December election would be ‘Christmas present’ for PM, warns SNP MP
Angus MacNeil said he is ‘perplexed’ by an SNP-Lib Dem proposal to hold a vote on December 9.
Supporting an early general election would be like a “birthday and a Christmas present rolled into one” for Boris Johnson, according to an SNP MP.
Angus MacNeil, the member for the Western Isles, warned against MPs voting for a vote to be held in December when the proposal is put before the House of Commons.
The Prime Minister has been pushing for a December 12 election but on Saturday a proposal was put forward by the SNP and Liberal Democrats to hold one three days earlier on December 9.
I am not getting bounced in to this... Thursday it was "madness" to have a winter election.— Angus B MacNeil SNP (@AngusMacNeilSNP) October 26, 2019
Any election now will be a Proxy Brexit referendum and Hard Brexit could be won in 6 weeks on only 35% to 40% of the vote!! https://t.co/0psTUWj5dz
He spoke out after Scottish First Minister and SNP leader Nicola Sturgeon advanced the case for a December 9 election, arguing “doing nothing allows Johnson to get his bad deal through” or could allow the PM to “run down clock to end January when no-deal becomes a real risk all over again”
But Mr MacNeil said he was “perplexed” by the proposal and that granting an early election risked handing Boris Johnson a majority, as well as the power to block a Section 30 request to hold a Scottish independence referendum.
Speaking on BBC Radio Scotland’s Good Morning Scotland programme, Mr MacNeil said: “I’m kind of perplexed as to what it’s about.
“I mean, obviously, the SNP has nothing to fear in an election at the moment, certainly wouldn’t have anything to fear in six months’ time in Scotland, but the thing we’ve got to fear is we have Boris Johnson in place for five years with a big majority.
“And the other thing is, we haven’t sorted out our Section 30, we haven’t sorted out what we’re doing for a referendum. We don’t know if we’re going to have that.”
Asked about the failure to include a Section 30 request as a condition to hold an early election, Mr MacNeil said: “It seems to me like a birthday present and a Christmas present rolled into one.
“I mean, if I was to say to you you’re getting a million pounds next Monday but you won’t get it next Thursday, would you accept your million pounds on Monday or Thursday? I think you’re going to take your million pounds on Monday.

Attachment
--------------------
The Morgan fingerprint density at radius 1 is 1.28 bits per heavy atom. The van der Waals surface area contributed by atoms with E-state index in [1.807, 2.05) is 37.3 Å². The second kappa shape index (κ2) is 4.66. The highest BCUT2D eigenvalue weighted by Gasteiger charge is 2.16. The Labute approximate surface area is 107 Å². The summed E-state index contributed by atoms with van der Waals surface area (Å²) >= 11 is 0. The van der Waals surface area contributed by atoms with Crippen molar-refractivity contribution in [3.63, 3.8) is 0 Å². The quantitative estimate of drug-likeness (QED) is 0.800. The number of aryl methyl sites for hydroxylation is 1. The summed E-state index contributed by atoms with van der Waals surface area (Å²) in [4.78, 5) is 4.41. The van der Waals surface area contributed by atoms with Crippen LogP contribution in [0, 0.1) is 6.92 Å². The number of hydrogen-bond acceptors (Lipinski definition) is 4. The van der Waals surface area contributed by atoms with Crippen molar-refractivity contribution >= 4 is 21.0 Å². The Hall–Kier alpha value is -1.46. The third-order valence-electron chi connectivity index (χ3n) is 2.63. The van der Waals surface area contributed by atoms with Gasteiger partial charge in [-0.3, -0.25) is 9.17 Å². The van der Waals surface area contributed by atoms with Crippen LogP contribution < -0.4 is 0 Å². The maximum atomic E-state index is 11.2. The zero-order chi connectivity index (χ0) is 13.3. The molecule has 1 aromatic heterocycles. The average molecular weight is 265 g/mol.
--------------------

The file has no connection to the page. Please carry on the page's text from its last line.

“Boris Johnson has been wanting a cut and run election for quite a while.
“He was certainly wanting one before October 31 because he knew that if that was a hard Brexit and the shelves were empty, the medicines weren’t coming in and the car plants were closing, it’s such a scenario which does not an election-winner make.
“Hence he wanted his cut and run beforehand so he could sell it on the dream of ‘get Brexit done’.”
Mr MacNeil also said that by waiting until the early part of next year to hold an election, Mr Johnson would be in a weaker position.
1/ A thread on our call for a general election. Firstly, we have to ask ourselves what the alternative is. Doing nothing allows Johnson to get his bad deal through (with Lab support) or, even worse, run down clock to end January when no deal becomes a real risk all over again— Nicola Sturgeon (@NicolaSturgeon) October 27, 2019
Ms Sturgeon said forcing the Prime Minister to fight an election now would mean he would have to explain his failure to deliver Brexit “do or die”.
She said while she still “strongly supported” a second Brexit referendum, there was no evidence a majority of MPs could be persuaded to back this course of action.
Ms Sturgeon tweeted: “For all his bluster, Johnson would much prefer to fight an election with Brexit already ‘delivered’.
“An election now would instead force him to explain his failure to keep his 31 October ‘do or die’ promise and also defend his bad deal.
“To change the course Johnson is taking us on, we need to beat him. I accept that challenge for @theSNP in Scotland. Other parties have to do the same elsewhere in UK.
“Doing nothing almost guarantees he gets what he wants – Brexit delivered, possibly through ‘no deal’.”